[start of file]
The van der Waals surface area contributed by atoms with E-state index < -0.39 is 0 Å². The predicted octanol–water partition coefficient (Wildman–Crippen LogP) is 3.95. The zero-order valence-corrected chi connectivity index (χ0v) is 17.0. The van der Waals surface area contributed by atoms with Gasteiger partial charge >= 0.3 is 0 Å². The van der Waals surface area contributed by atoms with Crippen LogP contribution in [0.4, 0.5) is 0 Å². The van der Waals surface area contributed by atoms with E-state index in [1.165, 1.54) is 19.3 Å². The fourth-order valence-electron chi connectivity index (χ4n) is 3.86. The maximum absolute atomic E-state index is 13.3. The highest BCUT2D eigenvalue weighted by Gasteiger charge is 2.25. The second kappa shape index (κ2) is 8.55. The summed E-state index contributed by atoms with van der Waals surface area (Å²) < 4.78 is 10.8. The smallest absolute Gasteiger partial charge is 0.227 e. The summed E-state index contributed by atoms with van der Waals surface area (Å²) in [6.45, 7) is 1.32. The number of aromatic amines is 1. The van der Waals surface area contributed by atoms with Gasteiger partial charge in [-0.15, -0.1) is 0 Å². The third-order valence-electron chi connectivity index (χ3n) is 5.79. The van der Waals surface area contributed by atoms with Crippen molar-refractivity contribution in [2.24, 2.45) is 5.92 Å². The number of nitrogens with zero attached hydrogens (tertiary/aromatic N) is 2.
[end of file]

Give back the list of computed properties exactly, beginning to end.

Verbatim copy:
The van der Waals surface area contributed by atoms with E-state index < -0.39 is 0 Å². The predicted octanol–water partition coefficient (Wildman–Crippen LogP) is 3.95. The zero-order valence-corrected chi connectivity index (χ0v) is 17.0. The van der Waals surface area contributed by atoms with Gasteiger partial charge >= 0.3 is 0 Å². The van der Waals surface area contributed by atoms with Crippen LogP contribution in [0.4, 0.5) is 0 Å². The van der Waals surface area contributed by atoms with E-state index in [1.165, 1.54) is 19.3 Å². The fourth-order valence-electron chi connectivity index (χ4n) is 3.86. The maximum absolute atomic E-state index is 13.3. The highest BCUT2D eigenvalue weighted by Gasteiger charge is 2.25. The second kappa shape index (κ2) is 8.55. The summed E-state index contributed by atoms with van der Waals surface area (Å²) < 4.78 is 10.8. The smallest absolute Gasteiger partial charge is 0.227 e. The summed E-state index contributed by atoms with van der Waals surface area (Å²) in [6.45, 7) is 1.32. The number of aromatic amines is 1. The van der Waals surface area contributed by atoms with Gasteiger partial charge in [-0.15, -0.1) is 0 Å². The third-order valence-electron chi connectivity index (χ3n) is 5.79. The van der Waals surface area contributed by atoms with Crippen molar-refractivity contribution in [2.24, 2.45) is 5.92 Å². The number of nitrogens with zero attached hydrogens (tertiary/aromatic N) is 2.